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"Still practicing" has several meanings. Still practicing suggests that the balance of heartaches and joys must not deter us from pursuing a clinical practice. At the same time, still practicing suggests that for the clinician "practice" never "makes perfect." We continue to refine our clinical instruments over our entire working lives. Framed by her previous work on the concept of emotional balance, Sandra Buechler investigates how vicissitudes in a clinical career can have a profound and lasting impact on the clinician's emotional balance, and considers how the clinician's resilience is maintained in the face of the personal fallout of a lifetime of clinical practice. At each juncture, from training to early phases of clinical experience, through mid and late career, she asks, what can help us maintain a vital interest in our work? How do we not burn out? Aimed at the nexus of the personal and theoretical, Still Practicing concentrates on the sadness, feelings of shame, and satisfactions inherent in practice, and encourages newcomers and veterans alike to make career choices mindful of their potential long-term impact on their feelings about being therapists. It poses a question vital to the life of the clinician: How can we strike a balance between the work's inevitable pain and its potential joy?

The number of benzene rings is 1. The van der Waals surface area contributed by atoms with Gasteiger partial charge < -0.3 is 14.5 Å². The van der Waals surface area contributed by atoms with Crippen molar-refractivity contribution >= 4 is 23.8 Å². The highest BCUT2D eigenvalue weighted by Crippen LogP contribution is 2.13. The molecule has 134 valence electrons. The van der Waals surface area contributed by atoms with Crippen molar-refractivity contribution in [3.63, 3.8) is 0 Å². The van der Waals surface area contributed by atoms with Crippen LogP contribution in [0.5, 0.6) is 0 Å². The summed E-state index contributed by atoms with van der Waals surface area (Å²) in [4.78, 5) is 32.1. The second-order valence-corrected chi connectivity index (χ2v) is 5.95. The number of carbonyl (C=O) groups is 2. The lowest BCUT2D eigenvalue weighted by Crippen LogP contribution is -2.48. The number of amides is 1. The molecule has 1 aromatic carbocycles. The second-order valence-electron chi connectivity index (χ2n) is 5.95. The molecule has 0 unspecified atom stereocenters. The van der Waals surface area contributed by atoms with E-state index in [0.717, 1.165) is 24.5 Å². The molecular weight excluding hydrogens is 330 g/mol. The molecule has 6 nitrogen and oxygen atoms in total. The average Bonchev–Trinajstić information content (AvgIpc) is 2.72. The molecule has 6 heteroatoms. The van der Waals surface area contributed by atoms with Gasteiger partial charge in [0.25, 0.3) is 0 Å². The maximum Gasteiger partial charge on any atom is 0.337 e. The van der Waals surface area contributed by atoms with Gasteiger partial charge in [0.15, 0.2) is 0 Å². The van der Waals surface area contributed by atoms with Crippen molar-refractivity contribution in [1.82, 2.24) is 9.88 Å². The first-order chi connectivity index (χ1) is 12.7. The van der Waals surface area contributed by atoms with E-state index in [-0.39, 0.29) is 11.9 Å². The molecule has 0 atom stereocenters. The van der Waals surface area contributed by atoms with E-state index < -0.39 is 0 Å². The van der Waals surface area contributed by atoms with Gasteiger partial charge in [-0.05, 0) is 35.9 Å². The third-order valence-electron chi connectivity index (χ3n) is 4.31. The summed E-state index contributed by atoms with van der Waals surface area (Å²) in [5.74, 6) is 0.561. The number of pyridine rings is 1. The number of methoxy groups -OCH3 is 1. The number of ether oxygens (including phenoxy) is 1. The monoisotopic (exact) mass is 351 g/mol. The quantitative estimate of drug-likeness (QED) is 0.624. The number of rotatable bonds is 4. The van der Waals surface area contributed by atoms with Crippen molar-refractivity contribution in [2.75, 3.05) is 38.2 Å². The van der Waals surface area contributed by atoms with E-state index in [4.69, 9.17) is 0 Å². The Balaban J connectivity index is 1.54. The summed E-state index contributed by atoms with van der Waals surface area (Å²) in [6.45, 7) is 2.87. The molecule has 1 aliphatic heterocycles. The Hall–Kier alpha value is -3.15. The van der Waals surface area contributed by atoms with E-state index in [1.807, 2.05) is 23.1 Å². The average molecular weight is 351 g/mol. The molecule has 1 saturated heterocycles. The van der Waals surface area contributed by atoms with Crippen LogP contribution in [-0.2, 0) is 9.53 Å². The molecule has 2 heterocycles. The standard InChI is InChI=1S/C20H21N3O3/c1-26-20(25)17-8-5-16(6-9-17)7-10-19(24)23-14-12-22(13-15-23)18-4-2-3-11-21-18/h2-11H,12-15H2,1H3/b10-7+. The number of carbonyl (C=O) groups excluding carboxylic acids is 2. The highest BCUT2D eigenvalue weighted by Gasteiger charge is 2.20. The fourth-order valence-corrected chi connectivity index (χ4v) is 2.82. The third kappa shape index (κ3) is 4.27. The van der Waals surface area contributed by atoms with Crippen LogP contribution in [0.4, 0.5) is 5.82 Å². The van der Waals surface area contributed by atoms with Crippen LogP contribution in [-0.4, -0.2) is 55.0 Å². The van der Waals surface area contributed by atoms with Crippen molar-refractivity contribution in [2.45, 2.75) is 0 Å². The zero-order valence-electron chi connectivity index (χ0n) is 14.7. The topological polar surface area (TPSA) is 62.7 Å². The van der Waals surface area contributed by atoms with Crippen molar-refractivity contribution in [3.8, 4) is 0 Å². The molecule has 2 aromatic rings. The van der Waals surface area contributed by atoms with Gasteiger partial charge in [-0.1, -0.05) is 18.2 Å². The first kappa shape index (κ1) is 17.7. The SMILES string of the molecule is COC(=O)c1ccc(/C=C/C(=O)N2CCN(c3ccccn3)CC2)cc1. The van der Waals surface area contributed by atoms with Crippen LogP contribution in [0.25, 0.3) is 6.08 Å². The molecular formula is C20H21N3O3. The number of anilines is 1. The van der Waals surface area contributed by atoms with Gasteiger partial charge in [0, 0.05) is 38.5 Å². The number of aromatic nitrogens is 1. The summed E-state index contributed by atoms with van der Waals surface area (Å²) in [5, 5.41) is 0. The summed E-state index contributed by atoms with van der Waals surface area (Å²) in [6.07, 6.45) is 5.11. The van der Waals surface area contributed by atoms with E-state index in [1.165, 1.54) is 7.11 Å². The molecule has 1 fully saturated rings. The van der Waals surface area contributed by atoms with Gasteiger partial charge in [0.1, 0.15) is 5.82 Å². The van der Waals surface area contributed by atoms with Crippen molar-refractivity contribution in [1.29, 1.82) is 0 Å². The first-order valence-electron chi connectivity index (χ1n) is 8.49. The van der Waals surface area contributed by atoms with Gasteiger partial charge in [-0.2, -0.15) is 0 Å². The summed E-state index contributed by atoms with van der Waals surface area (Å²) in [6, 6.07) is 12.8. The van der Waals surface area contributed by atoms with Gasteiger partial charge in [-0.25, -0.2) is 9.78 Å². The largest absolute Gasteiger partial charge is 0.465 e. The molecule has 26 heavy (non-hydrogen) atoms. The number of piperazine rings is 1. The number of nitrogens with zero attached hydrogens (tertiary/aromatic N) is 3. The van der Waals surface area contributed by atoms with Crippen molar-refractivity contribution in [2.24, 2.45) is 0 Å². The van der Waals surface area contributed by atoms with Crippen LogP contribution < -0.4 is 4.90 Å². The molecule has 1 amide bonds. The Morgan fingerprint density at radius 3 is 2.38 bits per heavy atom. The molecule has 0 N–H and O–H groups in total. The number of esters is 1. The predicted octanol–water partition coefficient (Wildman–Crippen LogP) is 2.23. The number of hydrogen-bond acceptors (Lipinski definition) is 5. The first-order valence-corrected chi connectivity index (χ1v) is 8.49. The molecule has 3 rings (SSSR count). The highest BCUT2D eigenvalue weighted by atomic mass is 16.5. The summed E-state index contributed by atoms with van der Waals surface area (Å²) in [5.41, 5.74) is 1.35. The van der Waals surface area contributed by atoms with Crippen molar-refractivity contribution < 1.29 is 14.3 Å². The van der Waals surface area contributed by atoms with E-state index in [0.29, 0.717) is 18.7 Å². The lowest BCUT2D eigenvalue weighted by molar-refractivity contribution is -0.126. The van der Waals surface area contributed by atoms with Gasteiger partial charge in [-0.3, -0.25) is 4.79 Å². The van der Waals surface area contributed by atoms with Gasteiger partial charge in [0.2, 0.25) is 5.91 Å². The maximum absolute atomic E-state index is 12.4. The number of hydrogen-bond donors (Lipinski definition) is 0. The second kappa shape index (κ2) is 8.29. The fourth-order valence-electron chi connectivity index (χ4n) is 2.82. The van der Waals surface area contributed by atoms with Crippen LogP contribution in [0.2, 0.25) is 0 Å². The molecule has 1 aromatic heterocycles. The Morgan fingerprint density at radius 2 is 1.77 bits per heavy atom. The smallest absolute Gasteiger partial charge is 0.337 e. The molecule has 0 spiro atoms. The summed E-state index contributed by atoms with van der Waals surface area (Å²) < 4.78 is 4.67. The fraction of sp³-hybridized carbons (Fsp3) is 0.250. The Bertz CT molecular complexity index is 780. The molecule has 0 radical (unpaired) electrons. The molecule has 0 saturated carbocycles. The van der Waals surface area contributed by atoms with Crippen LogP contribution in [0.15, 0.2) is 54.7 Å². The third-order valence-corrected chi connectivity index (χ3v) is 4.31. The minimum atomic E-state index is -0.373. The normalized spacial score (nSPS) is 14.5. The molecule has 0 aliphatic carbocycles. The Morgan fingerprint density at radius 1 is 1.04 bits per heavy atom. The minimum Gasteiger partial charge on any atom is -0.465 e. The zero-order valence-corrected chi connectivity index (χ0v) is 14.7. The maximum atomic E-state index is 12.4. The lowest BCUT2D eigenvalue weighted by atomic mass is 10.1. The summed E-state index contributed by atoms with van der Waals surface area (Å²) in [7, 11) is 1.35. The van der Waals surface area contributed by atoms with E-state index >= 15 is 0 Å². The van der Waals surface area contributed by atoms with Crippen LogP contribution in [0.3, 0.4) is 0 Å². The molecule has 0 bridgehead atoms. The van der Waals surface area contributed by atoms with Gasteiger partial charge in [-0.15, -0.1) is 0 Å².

Thirteen Ways Of Looking At A Man

Author: Donald Moss
Publisher: Routledge
ISBN: 0415604923
Size: 18.11 MB
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Images and ideas associated with masculinity are forever in flux. In this book, Donald Moss addresses the never-ending effort of men—regardless of sexual orientation—to shape themselves in relation to the unstable notion of masculinity. Part 1 looks at the lifelong labor faced by boys and men of assessing themselves in relation to an always shifting, always receding, ideal of "masculinity." In Part 2, Moss considers a series of nested issues regarding homosexuality, homophobia and psychoanalysis. Part 3 focuses on the interface between the body experienced as a private entity and the body experienced as a public entity—the body experienced as one's own and the body subject to the judgments, regulations and punishments of the external world. The final part looks at men and violence. Men must contend with the entwined problems of regulating aggression and figuring out its proper level, aiming to avoid both excess and insufficiency. This section focuses on excessive aggression and its damaging consequences, both to its object and to its subjects. Thirteen Ways Of Looking At A Man will be of great interest not only to psychoanalysts and psychotherapists, but also to a much wider audience of readers interested in gender studies, queer studies, and masculinity.